What was Obama thinking?

Michael Freund,

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Michael Freund
Michael Freund served as Deputy Communications Director in the Israeli Prime Minister's Office under Binyamin Netanyahu during his first term of office. He is the Founder and Chairman of Shavei Israel (www.shavei.org), a Jerusalem-based organization that searches for and assists the Lost Tribes of Israel and other "hidden Jews" seeking to return to the Jewish people. In addition, Freund is a correspondent and syndicated columnist for the Jerusalem Post, and authors a popular blog on Middle East affairs, Fundamentally Freund. A native New Yorker, Freund is a graduate of Princeton University and holds an MBA in Finance from Columbia. He has lived in Israel for the past 19 years and remains a loyal New York Mets fan....

US President Barack Obama's speech yesterday in Cairo may very well go down in history as a turning point, though not of the sort that the mainstream media and pundits are hoping for.

Rather than heralding a new era in relations between the West and Islam, the president's performance projected weakness and lack of resolve. And while his charm and poise may work well with voters in Middle America, among the radicals and jihadists of the Middle East they will be viewed with litte more than contempt and derision.

Indeed, the very opening of his remarks reveal just how out of touch Obama is with the reality on the ground in the region.

The president started off by saying the following, "Good afternoon. I am honored to be in the timeless city of Cairo and to be hosted by two remarkable institutions. For over a thousand years, Al-Azhar has had stood as a beacon of Islamic learning. And for over a century, Cairo University has been a source of Egypt's advancement. Together, you represent the harmony between tradition and progress."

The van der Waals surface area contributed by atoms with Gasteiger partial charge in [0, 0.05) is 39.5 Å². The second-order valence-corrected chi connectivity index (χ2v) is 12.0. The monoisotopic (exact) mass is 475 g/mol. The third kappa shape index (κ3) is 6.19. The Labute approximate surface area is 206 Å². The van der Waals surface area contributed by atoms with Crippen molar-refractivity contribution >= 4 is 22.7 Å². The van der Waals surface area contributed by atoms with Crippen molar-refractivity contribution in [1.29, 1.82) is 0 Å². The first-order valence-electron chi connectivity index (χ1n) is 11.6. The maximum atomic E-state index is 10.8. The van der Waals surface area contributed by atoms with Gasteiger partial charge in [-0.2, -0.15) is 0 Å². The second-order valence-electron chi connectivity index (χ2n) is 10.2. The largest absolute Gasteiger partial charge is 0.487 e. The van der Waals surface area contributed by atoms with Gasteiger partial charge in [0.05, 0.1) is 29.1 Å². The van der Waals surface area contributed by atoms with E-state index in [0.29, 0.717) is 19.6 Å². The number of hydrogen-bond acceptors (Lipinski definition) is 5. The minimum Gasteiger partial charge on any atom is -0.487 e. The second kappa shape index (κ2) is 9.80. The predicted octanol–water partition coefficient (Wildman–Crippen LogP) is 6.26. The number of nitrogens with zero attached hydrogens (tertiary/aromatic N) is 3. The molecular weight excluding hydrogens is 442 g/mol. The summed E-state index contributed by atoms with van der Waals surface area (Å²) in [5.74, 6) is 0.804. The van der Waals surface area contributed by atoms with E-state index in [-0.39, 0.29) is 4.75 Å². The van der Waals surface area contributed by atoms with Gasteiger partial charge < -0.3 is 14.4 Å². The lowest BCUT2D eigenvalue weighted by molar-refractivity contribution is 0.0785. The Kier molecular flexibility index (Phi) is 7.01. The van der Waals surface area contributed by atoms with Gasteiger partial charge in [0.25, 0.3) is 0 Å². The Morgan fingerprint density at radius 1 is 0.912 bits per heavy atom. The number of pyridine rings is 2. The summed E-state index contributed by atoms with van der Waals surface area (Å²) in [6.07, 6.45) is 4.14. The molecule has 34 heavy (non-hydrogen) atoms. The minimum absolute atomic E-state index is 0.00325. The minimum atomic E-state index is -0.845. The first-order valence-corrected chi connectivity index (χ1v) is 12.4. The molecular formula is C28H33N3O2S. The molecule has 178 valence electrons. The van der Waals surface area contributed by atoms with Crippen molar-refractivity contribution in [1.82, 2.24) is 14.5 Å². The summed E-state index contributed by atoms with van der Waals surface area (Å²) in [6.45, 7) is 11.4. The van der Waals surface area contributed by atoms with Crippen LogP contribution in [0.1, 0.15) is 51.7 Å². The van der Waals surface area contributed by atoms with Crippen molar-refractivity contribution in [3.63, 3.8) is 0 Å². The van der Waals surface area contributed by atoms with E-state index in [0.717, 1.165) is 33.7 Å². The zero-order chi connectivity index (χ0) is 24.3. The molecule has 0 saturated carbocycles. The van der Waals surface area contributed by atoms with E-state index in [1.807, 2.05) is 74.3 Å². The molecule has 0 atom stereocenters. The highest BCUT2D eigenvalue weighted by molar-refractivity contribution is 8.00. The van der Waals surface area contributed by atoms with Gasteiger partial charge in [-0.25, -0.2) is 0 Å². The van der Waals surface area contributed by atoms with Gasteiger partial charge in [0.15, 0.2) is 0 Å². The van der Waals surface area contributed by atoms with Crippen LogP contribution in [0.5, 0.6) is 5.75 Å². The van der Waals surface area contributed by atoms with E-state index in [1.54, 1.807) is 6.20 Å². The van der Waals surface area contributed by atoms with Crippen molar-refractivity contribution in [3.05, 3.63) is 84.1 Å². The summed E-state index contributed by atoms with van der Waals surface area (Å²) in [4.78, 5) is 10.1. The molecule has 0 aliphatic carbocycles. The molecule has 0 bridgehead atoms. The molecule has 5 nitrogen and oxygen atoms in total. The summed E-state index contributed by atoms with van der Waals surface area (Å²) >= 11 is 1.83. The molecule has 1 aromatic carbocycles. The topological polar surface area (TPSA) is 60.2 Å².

Did he say "harmony between tradition and progress"?

What Obama undoubtedly did not realize is that Grand Sheikh Muhammad Sayyid Tantawi, the man who stands at the head of Al-Azhar, is anything but a beacon of progress.

Back in November 2004, Tantawi led the prayer services at Yasser Arafat's funeral in Ramallah, where he praised the Palestinian terrorist by saying, "Arafat has done his duty as a defender of the Palestinian cause, with courage and honesty".

Furthermore, as historian Benny Morris noted in The New Republic last year, Tantawi authored a book in the late 1960s called The Jews in the Qur'an and the Traditions which was reissued in 1986 and which said as follows: "The Qur'an describes the Jews with their own particular degenerate characteristics, i.e., killing the prophets of Allah, corrupting His words by putting them in the wrong places, consuming the people's wealth frivolously, refusal to distance themselves from the evil they do, and other ugly characteristics caused by their deep-rooted lasciviousness ... only a minority of Jews keep their word.... [But] not all Jews are the same. The good ones become Muslims."

And, as Morris further pointed out, Tantawi has called Jews "the descendants of apes and pigs."

What was Obama thinking in heaping praise on an institution run by such a man? Is this the type of person to be held up as an example of "the harmony between tradition and progress"?

If you listen carefully, you can hear the sounds of snickering in Damascus, Teheran and Riyadh, as the region's extremists enjoy a good laugh at the naivete of America's commander-in-chief.